A decade on from his death in an industrial accident, the friends and family of Simon Jones will gather tomorrow evening to remember him.
Simon was killed on his first day working for Euromin at Shoreham Docks, unloading bags of aggregate from inside the hold of a ship.
The 24-year-old, who had been taking a year off from his studies at the University of Sussex, died instantly when the grab of a crane crushed his head.
Despite the dangerous nature of the job, he had received no training and had not even been given a hard hat.
The crane driver could not see inside the hold, and was being directed by a man who did not speak English or know proper hand signals.
Simon’s friends and family set up the Simon Jones Memorial Campaign to fight for justice for their loved one.
Among their activities was a series of direct action protests, including an occupation of the Department for Trade and Industry offices in London and a three-hour blockade of Southwark Bridge.
The Crown Prosecution Service (CPS) initially refused to prosecute Euromin and its general manager, James Martell, for manslaughter, but it was ordered to do so following a historic judicial review brought about by Simon’s family.
After another nine months – and a picket outside the CPS offices – the CPS agreed to prosecute.
The case finally came to court in November 2001, more than three years after Simon’s death.
James Martell and Euromin were cleared, but the firm was fined £50,000 after it was found guilty of two health and safety offences.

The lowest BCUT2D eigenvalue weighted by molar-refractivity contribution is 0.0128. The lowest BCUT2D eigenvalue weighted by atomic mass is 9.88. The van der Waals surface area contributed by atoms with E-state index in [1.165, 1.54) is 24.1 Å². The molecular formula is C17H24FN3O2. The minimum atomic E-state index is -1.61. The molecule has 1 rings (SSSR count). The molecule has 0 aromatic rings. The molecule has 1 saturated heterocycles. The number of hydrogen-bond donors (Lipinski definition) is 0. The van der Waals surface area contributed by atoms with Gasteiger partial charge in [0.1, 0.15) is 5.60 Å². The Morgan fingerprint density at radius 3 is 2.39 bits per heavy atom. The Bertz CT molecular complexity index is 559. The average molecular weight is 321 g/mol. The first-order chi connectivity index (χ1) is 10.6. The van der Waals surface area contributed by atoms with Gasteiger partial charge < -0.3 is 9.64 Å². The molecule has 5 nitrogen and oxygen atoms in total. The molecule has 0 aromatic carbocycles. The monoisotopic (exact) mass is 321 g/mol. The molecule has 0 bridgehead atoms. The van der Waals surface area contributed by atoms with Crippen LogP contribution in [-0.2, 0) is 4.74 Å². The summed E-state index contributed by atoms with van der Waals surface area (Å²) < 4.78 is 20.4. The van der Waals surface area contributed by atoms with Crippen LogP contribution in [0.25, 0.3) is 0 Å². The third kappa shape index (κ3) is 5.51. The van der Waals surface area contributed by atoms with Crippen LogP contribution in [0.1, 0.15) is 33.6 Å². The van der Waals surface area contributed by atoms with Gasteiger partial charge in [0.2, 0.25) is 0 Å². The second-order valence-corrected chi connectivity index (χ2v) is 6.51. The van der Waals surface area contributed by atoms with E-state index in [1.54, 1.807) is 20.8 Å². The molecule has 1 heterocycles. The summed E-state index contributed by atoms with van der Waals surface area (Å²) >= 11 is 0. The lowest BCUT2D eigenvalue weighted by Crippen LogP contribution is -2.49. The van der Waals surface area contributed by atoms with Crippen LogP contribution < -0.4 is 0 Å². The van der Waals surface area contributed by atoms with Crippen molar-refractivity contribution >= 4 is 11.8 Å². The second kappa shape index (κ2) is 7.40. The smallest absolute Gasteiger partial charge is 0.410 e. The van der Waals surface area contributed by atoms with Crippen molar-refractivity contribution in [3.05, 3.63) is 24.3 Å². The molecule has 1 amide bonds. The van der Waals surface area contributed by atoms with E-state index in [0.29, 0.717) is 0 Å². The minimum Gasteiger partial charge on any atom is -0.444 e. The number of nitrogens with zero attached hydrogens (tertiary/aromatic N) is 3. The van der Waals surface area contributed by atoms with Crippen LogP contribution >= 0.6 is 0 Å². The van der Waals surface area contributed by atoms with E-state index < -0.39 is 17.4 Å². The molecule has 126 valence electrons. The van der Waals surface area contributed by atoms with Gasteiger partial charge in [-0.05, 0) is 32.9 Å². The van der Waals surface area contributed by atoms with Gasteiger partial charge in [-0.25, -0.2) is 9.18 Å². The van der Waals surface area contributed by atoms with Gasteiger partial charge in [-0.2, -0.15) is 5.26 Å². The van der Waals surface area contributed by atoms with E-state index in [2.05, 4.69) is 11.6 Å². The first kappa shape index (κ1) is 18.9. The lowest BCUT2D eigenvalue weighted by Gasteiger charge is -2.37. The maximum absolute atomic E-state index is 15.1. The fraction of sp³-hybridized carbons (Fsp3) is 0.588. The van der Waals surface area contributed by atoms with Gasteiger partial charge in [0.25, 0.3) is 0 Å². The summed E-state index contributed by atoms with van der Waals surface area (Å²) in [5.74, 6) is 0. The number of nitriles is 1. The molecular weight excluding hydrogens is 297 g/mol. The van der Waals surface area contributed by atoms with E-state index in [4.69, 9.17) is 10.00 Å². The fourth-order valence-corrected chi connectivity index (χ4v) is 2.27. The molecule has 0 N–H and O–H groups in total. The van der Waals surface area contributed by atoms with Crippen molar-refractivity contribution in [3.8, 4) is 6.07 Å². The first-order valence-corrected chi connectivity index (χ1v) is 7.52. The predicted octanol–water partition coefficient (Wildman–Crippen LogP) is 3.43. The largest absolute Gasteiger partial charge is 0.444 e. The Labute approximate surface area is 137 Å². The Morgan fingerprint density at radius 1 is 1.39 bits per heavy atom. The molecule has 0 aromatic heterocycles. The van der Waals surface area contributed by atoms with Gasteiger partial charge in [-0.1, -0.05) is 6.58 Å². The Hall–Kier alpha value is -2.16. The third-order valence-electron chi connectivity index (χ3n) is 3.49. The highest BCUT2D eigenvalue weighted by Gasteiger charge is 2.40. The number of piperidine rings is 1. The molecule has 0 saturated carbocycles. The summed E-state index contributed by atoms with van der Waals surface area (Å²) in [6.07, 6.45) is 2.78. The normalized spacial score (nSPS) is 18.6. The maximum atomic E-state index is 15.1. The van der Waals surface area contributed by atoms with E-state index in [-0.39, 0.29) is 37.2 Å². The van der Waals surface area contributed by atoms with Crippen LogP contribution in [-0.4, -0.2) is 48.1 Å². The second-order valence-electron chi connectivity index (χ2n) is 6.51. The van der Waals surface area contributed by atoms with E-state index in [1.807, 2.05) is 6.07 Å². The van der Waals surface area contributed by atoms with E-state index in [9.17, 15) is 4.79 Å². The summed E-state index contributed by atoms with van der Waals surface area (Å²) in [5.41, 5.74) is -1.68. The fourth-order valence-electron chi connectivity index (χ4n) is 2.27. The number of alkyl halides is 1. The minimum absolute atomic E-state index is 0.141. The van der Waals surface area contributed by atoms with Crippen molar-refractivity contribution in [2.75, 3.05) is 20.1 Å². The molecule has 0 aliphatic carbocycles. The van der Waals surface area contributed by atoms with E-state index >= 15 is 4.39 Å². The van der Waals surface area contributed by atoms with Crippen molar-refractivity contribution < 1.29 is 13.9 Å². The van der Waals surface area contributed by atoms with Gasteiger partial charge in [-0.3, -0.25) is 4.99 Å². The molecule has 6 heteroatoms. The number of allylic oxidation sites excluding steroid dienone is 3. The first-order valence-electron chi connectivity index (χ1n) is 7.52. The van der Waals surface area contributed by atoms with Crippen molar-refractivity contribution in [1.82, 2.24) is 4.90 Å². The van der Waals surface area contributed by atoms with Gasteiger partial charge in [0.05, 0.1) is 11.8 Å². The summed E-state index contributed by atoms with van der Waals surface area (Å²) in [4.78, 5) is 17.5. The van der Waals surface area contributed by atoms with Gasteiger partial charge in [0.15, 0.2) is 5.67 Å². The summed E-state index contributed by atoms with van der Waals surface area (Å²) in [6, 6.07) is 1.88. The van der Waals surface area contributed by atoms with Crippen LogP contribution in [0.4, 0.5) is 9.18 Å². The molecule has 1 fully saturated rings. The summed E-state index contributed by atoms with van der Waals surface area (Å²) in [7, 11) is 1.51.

In response the protestors occupied Euromin’s premises in Shoreham, climbing a dockside lighting rig and unfurling a banner with the campaign slogan – ‘Casualisation kills’.
Ironically Simon had been involved with campaigns against casualisation, supporting the Liverpool dockers who were being replaced by casual workers.
Campaigners argue that casualisation leads to a reduction in the number of independent union safety reps on site and can mean corners are cut on health and safety, particularly if workers are not adequately trained.
Tomorrow at 8pm Simon’s parents Anne and Chris, and his brother Tim, will speak at the Cowley Club in London Road, Brighton, about the lessons learned from their fight.
A 30-minute film about the campaign will also shown.
Families of people killed at work still contact the campaign for information. Colleges often request copies of the campaign DVD and campaign spokesman Colin Chalmers recently gave a talk to trainee construction managers at Melbourne University.
Colin believes there is still more that can be done to protect workers.
He said: “The number of fatalities increased last year and yet the Health and Safety Executive had its budget cut.”
Although the general trend is a reduction in workplace deaths, between 2006 and 2007 the number of deaths at work rose from 217 to 241. Earlier this month the Corporate Manslaughter and Corporate Homicide Act was introduced, which means companies, organisations and, for the first time, Government bodies face a criminal offence and larger fines if they are found to have caused a death due to gross corporate health and safety failures.
The TUC said this was a step in the right direction but would have been more effective if it had made individual company directors personally liable for safety breaches at work and if tougher penalties against employers had been introduced.
To watch the video about the campaign visit www.simonjones.org.uk.
Category: Report Update